Japan’s southernmost “main” island. Most famous for its wintering cranes at Arasaki, Kagoshima Prefecture, but rich in many other southern species during winter and summer and exciting for its migratory birds during spring and autumn. A major migration of birds of prey passes through the islands; some of the islands associated with Kyushu to the west, northwest and south receive many exciting East Asian migrants and vagrants.

Preliminary information only is listed here:


The area of Arasaki, in Izumi City, southwest Kyushu is best known worldwide for its winter gathering of upto 17,000 cranes, consisting largely of Hooded Crane, with lesser numbers of White-naped Crane, and small but annual numbers of Sandhill Crane and Common Crane, Arasaki is one of the best winter birding areas in Japan.

Regulars in the area include Eastern Rook, Daurian Jackdaw, starling flocks that occasionally include Common Starling or Red-billed Starling, buntings, Russet Sparrow, thrushes, waxwings and grosbeaks.

Rarities appear most winters, sometimes other cranes such as Siberian Crane or Demoiselle Crane, but also other waterfowl such as geese, swans, and gulls and raptors appear regularly.




Takae village's claim to fame is the fact that for about 15 years, from the mid-'90s until 2012, a single Greater Spotted Eagle returned to the area each winter. The area where the bird was usually seen was on the south side of the village. It was often located by it's dog-like barking call as it soared in the sky,  perched atop a line of telegraph poles running east to west through the centre of the paddies, or as it sat on top of coniferous trees on the low hills immediately to the south side of the large open area of rice paddies. Observers seeking this bird quickly discovered that the area was rich in other raptors, and held many wintering buntings making it well-worth visiting even in the absence of the eagle.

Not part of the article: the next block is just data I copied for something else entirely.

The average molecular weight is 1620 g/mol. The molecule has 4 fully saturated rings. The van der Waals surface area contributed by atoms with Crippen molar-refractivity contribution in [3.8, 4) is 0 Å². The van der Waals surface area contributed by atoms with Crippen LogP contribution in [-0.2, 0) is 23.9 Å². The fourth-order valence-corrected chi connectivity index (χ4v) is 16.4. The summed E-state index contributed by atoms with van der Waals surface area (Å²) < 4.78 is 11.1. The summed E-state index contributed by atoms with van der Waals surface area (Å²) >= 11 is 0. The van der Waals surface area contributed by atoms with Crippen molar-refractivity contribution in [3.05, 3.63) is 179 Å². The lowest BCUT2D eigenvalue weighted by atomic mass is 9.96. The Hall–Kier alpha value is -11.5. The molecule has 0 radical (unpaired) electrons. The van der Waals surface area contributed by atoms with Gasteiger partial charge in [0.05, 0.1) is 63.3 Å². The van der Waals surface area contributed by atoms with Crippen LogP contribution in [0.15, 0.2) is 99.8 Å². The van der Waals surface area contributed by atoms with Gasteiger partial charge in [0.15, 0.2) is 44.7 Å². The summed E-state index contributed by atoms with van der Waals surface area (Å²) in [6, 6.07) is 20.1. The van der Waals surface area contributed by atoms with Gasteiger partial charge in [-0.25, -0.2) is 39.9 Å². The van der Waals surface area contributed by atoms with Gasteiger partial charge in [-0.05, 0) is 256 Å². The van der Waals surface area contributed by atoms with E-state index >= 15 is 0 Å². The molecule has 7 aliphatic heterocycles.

It is the best area in which to look for wintering raptors in southwest Kyushu, apart perhaps for the area of the crane flock at Arasaki.

Other birds that have been seen include: Oriental White Stork (accidental), Hen Harrier, Osprey and Eurasian Woodcock. Passerines include several species of buntings: Siberian Meadow, Chestnut-eared, Black-faced,  Common Reed and Rustic among them, Russet Sparrow, and both Buff-bellied and Red-throated pipits.  Also, Chinese Penduline Tit can sometimes be seen in the reedy area that covers the western part of the area, and Crested Kingisher (occasionally) and Common  Kingfisher (often) can be seen along the concreted canal that runs through the centre.


Just south of Akune town, along Route 3, is Akune Michi no Eki (rest area/toilets) perched on a bluff directly above the sea. From the car park it is possible, with patience, and a telescope, to see Brown Booby, Eastern Reef Egret and Japanese Murrelet, and there are normally Blue Rock Thrushes nearby.

Kogawa Dam, near Izumi

Within an easy drive of the Arasaki crane area, and offering a pleasant change of habitat and species, is the forested basin of Kogawa Dam. About 15 km east of Izumi on Route 447. In Kogawa village, turn right at gas stand when coming from Izumi. About 100 meters from the junction, down a short slope, is a small bridge. Stop here to look for Crested Kingfisher, and in the nearby forest Japanese Green Woodpecker are resident. Also on the river, Mandarin Duck, Brown Dipper and Japanese Wagtail can be seen.


There is a road which goes all the way around the lake, and during the winter there are sometimes large numbers of Mandarin Duck, and in the forest, a variety of birds including Japanese Green Woodpecker, White-bellied (Japanese) Green Pigeon, Ryukyu Minivet, and also Elegant, Siberian Meadow, Rustic, Grey and Black-faced buntings. Along the roadside look out for Daurian Redstart, Red-flanked Bluetail and Bull-headed Shrike, and from any of the bridges, check for Crested Kingfishers sitting on dead trees, waiting to catch fish.

It is likely that Mountain Hawk Eagle and Copper Pheasant are in the area. 

© 2016 Mark Brazil & Chris Cook

Last updated: 20160112